Last Friday I caught the bus down to Canberra to catch Katie Pollock’s The Hansard Monologues, which was showing for two nights at Old Parliament House. I’d missed the Sydney season so my partner and I decided to make a weekend of it (we’d read somewhere that Canberra is not only the capital of Australia, but also the capital of fun).
The show, the entire experience, was utterly extraordinary.
The first thing we encountered upon entering Old Parliament House was a man sitting at a small card table with a cash box. It was not, as you might think, a makeshift box office. It was everything that is wrong with bureaucracy. The man was selling tokens. Rather than paying for your drinks and food directly, you had to pay him for tokens, which you then took to the food or drink stand.
1 token = $5.50
3 tokens = $15.00
1 token = one wine, beer, etc or TWO soft drinks
This meant a big queue for tokens, which then led onto equally long queues to actually use them.
This was the show’s blurb:
What will we remember about the 43rd Parliament of Australia? That it was supposed to be about us – but was it really just about them?
As the election nears, this verbatim play will take the words of Hansard, the factual record of what our MPs say in parliament, to relive the highs and lows, the `ayes’ and `nays’ of our national discourse.
In the tradition of The Vagina Monologues, The Hansard Monologues: A Matter of Public Importance will let our MPs speak for themselves.
This is the story of how our country makes itself, over and over again. It’s about us.
Three actors were used to represent the gamut of politicians. In a vague outline, Camilla Ah Kin played Gillard and other Labor MPs, Tony Llewellyn-Jones played Abbott and other Liberals, and David Roberts generally played the Independents (most notably Windsor and Oakeshott). As the text was drawn exclusively from Hansard the artistry of the piece was in how this raw data, this raw speech, had been curated. The team had split the play into roughly six sections, each with a different title – Sex and Scandals, Refugees, etc – and then had sewn together the most provocative moments from each subject. Heartbreakingly, the backbone connecting each section were the names of fallen Australian soldiers, which were projected onto a black screen.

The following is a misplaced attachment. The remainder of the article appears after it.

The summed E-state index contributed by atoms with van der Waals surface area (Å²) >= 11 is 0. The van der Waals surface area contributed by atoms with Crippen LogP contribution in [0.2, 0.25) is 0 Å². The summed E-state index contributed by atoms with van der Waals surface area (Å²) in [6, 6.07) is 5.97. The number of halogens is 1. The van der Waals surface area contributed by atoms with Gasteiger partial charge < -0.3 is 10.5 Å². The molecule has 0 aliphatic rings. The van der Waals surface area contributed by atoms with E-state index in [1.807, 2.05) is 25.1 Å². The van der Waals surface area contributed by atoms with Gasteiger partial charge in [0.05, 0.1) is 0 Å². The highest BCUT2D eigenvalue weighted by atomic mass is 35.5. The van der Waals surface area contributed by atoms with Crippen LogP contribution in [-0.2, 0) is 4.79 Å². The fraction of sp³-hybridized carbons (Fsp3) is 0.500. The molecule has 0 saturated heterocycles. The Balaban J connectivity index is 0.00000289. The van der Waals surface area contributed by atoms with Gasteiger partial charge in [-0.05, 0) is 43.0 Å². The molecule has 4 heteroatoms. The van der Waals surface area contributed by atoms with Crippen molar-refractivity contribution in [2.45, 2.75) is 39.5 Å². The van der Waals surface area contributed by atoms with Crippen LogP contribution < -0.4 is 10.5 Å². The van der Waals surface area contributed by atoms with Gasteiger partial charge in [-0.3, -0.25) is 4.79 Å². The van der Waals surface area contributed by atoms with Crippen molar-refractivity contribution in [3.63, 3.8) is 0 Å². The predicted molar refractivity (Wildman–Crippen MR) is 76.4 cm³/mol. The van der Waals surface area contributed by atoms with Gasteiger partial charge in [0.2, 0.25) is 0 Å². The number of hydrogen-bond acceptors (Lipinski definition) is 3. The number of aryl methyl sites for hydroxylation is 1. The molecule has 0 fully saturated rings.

It is difficult to pinpoint what was most enthralling. The actors sat in amongst us – the audience was seated in both the plush green of the floor as well as in the observer gallery. I sat next to Gillard for most of the show, and Camilla captured perfectly the ex-PM’s habit of throwing a withering glance back to her colleagues when Abbott opened his mouth. I think what might have been most astonishing were the words themselves. The vitriol and the compassion with which various speeches were made, the sense of genuine emotion versus ‘going through the motions,’ was so clear it was stunning. I ended up spending almost half the show in tears as they covered Gillard’s misogyny speech and her declaration of passing the NDIS, Penny Wong’s rejection of her daughter growing up in a ‘not-right’ family and of being less loved, and Oakeshott cutting through the hysteria of Rudd’s succession and recognising the pride Gillard’s father would have felt for her. All of these speeches that I had seen on the news or social media were suddenly being said by living bodies in a space much like where they would have been originally declared.